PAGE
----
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What We’re Watching: Irish PM rotation begins, Karachi stock exchange attacked, Poles go to runoff

What We’re Watching: Irish PM rotation begins, Karachi stock exchange attacked, Poles go to runoff

Ireland has a new Taoiseach: Mícheál Martin was elected on Saturday by parliament as Ireland's new "taoiseach" (prime minister). Martin, leader of the center-right Fianna Fáil, will head a coalition government with the center-left Fine Gael and the Green Party. Fianna Fáil and Fine Gael — which have taken turns in power since 1905 — will rotate the prime minister position in the latest example of mainstream parties striking odd deals to exclude anti-establishment forces, in this case the far-left Sinn Féin. The new coalition now has five years to show voters it can be more than a "green" version of business-as-usual.


Separatists target Pakistan stock exchange: At least seven people died after armed militants from a local separatist group stormed Pakistan's stock exchange in Karachi on Monday. The attack was claimed on social media by the Balochistan Liberation Army (BLA), which demands self-determination for this mineral-rich province. The BLA has traditionally targeted Chinese interests in the region, but there have been more recent clashes with the Pakistani military. There is also growing suspicion that the BLA is conducting joint operations with their former rivals from the Balochistan Liberation Front.

Poland presidential vote goes to runoff: President Andrzej Duda won the first round of Poland's presidential election on Sunday, but fell short of the 50 percent majority needed to avoid a July 12 runoff against Rafal Trzaskowski, the liberal mayor of Warsaw. Exit polls showed Duda — an ally of the governing Law and Justice party — got almost 42 percent of the vote, while Trzaskowski from the centrist Civic Platform party received over 30 percent. Despite Duda's double-digit lead, the runoff is expected to be very tight in a high-stakes election for Poland, and for the country's tense relationship with the European Union. The Polish president is less powerful than the prime minister but can refuse to sign legislation, and the ruling party doesn't have enough votes to override a veto if Trzaskowski wins.

What We're Ignoring

Iran wants Trump in handcuffs: Iran on Monday asked Interpol to detain US President Donald Trump after issuing an unprecedented arrest warrant for Trump and nearly 40 other US officials Teheran links to the killing of Qassim Suleimani earlier this year. Suleimani, the former leader of Iran's Revolutionary Guards' Quds Force, was killed by a US drone strike in Iraq in a targeted assassination that brought both sides to the brink of war. Brian Hook, US envoy for Iran, dismissed the move as a "publicity stunt," while Interpol flatly refused to honor the request. Iran said it will continue to pursue the matter even after Trump leaves office.

Pop quiz: what percentage of plastic currently gets recycled worldwide? Watch this video in Eni's Energy Shot series to find out and learn what needs to be done to prevent plastic from ending up in our oceans. Plastic is a precious resource that should be valued, not wasted.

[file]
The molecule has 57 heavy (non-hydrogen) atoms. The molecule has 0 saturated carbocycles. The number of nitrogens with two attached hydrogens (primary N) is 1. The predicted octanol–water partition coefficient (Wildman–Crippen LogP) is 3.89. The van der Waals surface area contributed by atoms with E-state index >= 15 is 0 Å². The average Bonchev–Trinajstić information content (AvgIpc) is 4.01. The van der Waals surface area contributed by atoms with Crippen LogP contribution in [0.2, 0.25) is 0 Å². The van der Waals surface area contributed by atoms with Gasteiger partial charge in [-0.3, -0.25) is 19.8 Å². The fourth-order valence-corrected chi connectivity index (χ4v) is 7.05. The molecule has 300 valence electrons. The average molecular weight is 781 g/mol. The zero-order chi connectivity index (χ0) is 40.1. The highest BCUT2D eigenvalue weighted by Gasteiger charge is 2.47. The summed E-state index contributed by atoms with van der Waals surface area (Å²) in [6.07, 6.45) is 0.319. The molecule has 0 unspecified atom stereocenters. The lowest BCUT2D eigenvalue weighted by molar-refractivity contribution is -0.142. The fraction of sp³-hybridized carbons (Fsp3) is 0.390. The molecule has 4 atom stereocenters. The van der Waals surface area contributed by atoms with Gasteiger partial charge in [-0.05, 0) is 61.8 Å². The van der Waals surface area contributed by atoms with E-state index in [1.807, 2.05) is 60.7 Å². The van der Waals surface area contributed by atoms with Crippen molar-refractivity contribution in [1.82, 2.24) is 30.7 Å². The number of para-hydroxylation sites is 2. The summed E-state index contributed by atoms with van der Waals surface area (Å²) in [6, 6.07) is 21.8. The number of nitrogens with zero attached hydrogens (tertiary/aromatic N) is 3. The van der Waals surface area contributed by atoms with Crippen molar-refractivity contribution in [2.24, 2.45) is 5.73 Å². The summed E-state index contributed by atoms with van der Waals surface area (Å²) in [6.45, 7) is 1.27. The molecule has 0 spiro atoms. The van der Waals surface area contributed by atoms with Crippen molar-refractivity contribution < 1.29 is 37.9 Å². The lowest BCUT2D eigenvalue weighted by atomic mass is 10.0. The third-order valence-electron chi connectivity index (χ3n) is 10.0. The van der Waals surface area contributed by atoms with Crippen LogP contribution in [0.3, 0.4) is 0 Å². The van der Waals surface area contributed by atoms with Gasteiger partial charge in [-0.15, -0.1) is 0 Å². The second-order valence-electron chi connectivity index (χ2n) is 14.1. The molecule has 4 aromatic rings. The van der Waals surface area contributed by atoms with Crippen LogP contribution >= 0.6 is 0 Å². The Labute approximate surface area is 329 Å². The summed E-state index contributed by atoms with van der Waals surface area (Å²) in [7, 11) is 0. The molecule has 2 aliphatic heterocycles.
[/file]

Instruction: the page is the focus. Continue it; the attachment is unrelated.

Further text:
Ten years ago this week, a powerful earthquake off the coast of eastern Japan triggered a tsunami that destroyed the Fukushima nuclear plant, resulting in the world's worst nuclear disaster since Chernobyl in 1986. A decade and dozens of decommissioned reactors later, nuclear energy still supplies about 10 percent of global electricity, but its future remains uncertain amid post-Fukushima safety concerns.

As more countries pledge to curb emissions to mitigate climate change, nuclear could serve as a clean(ish) and reliable source of energy. But investing more in nuclear comes with tradeoffs.

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This Monday, March 8, is International Women's Day, a holiday with roots in a protest led by the Russian feminist Alexandra Kollontai that helped topple the czar of Russia in 1917. More than a hundred years later, amid a global pandemic that has affected women with particular fury, there are dozens of women-led protests and social movements reshaping politics around the globe. Here we take a look at a few key ones to watch this year.

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Ian Bremmer's Quick Take:

Hey everybody. Ian Bremmer here. Welcome to your week, life looking better every day in the United States, coronavirus land. But I thought I'd talk about, this week, all of this cancel culture that everyone's talking about right now. If you're on the wrong political side, your opponents are trying to shut you down and you take massive umbrage. I see this everywhere, and it's starting to annoy.

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"Apocalyptic" protests in Senegal: At least five people have been killed in clashes with police as protests over poverty, unemployment, and the jailing of a popular politician rock the West African nation of Senegal. Ousmane Sonko, who heads the opposition Movement to Defend Democracy (M2D) and is considered the most viable challenger to current president Mackie Sall, was accused of rape in February and arrested last week. Sonko says the charges are a politically motivated attempt to remove him from politics before the 2024 presidential election. His supporters immediately hit the streets, voicing a range of grievances including joblessness and poverty. Though youth unemployment has fallen over the past decade, it still exceeds eight percent and close to two-thirds of the country's 16 million people are under the age of 25. As Sonko supporters pledge to continue protests this week, Senegal's head of conflict resolution says the country is "on the verge of apocalypse."

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